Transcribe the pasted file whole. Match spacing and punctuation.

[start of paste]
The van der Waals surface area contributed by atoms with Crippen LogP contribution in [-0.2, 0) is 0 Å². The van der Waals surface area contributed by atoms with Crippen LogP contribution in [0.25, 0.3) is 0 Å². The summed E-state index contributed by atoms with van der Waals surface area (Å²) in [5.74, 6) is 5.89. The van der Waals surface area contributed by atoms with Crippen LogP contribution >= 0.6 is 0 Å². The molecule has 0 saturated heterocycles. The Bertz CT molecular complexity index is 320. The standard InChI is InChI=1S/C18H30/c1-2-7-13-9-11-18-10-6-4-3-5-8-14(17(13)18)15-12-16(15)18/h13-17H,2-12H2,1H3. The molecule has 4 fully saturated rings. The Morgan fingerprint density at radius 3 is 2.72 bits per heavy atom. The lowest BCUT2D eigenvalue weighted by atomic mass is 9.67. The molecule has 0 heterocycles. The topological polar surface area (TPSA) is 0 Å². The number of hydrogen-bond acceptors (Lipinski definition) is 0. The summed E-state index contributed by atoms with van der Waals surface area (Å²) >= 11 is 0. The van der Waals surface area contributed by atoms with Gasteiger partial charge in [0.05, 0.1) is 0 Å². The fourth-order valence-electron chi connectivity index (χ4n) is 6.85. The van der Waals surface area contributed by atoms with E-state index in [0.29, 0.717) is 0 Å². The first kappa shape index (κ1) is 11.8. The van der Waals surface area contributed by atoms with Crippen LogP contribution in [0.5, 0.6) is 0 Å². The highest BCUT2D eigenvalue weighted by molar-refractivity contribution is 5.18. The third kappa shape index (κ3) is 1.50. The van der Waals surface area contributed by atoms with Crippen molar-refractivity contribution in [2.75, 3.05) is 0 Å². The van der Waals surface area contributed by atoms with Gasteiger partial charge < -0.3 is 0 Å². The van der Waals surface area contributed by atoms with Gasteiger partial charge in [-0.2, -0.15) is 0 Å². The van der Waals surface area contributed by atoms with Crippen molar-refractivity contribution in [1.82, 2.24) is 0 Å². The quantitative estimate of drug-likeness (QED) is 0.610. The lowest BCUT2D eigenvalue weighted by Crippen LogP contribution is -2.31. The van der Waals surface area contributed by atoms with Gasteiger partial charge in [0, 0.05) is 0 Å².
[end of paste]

The van der Waals surface area contributed by atoms with Crippen LogP contribution in [-0.2, 0) is 0 Å². The van der Waals surface area contributed by atoms with Crippen LogP contribution in [0.25, 0.3) is 0 Å². The summed E-state index contributed by atoms with van der Waals surface area (Å²) in [5.74, 6) is 5.89. The van der Waals surface area contributed by atoms with Crippen LogP contribution >= 0.6 is 0 Å². The molecule has 0 saturated heterocycles. The Bertz CT molecular complexity index is 320. The standard InChI is InChI=1S/C18H30/c1-2-7-13-9-11-18-10-6-4-3-5-8-14(17(13)18)15-12-16(15)18/h13-17H,2-12H2,1H3. The molecule has 4 fully saturated rings. The Morgan fingerprint density at radius 3 is 2.72 bits per heavy atom. The lowest BCUT2D eigenvalue weighted by atomic mass is 9.67. The molecule has 0 heterocycles. The topological polar surface area (TPSA) is 0 Å². The number of hydrogen-bond acceptors (Lipinski definition) is 0. The summed E-state index contributed by atoms with van der Waals surface area (Å²) >= 11 is 0. The van der Waals surface area contributed by atoms with Gasteiger partial charge in [0.05, 0.1) is 0 Å². The fourth-order valence-electron chi connectivity index (χ4n) is 6.85. The van der Waals surface area contributed by atoms with E-state index in [0.29, 0.717) is 0 Å². The first kappa shape index (κ1) is 11.8. The van der Waals surface area contributed by atoms with Crippen LogP contribution in [0.5, 0.6) is 0 Å². The highest BCUT2D eigenvalue weighted by molar-refractivity contribution is 5.18. The third kappa shape index (κ3) is 1.50. The van der Waals surface area contributed by atoms with Crippen molar-refractivity contribution in [2.75, 3.05) is 0 Å². The van der Waals surface area contributed by atoms with Gasteiger partial charge < -0.3 is 0 Å². The van der Waals surface area contributed by atoms with Gasteiger partial charge in [-0.2, -0.15) is 0 Å². The van der Waals surface area contributed by atoms with Crippen molar-refractivity contribution in [1.82, 2.24) is 0 Å². The quantitative estimate of drug-likeness (QED) is 0.610. The lowest BCUT2D eigenvalue weighted by Crippen LogP contribution is -2.31. The van der Waals surface area contributed by atoms with Gasteiger partial charge in [0, 0.05) is 0 Å².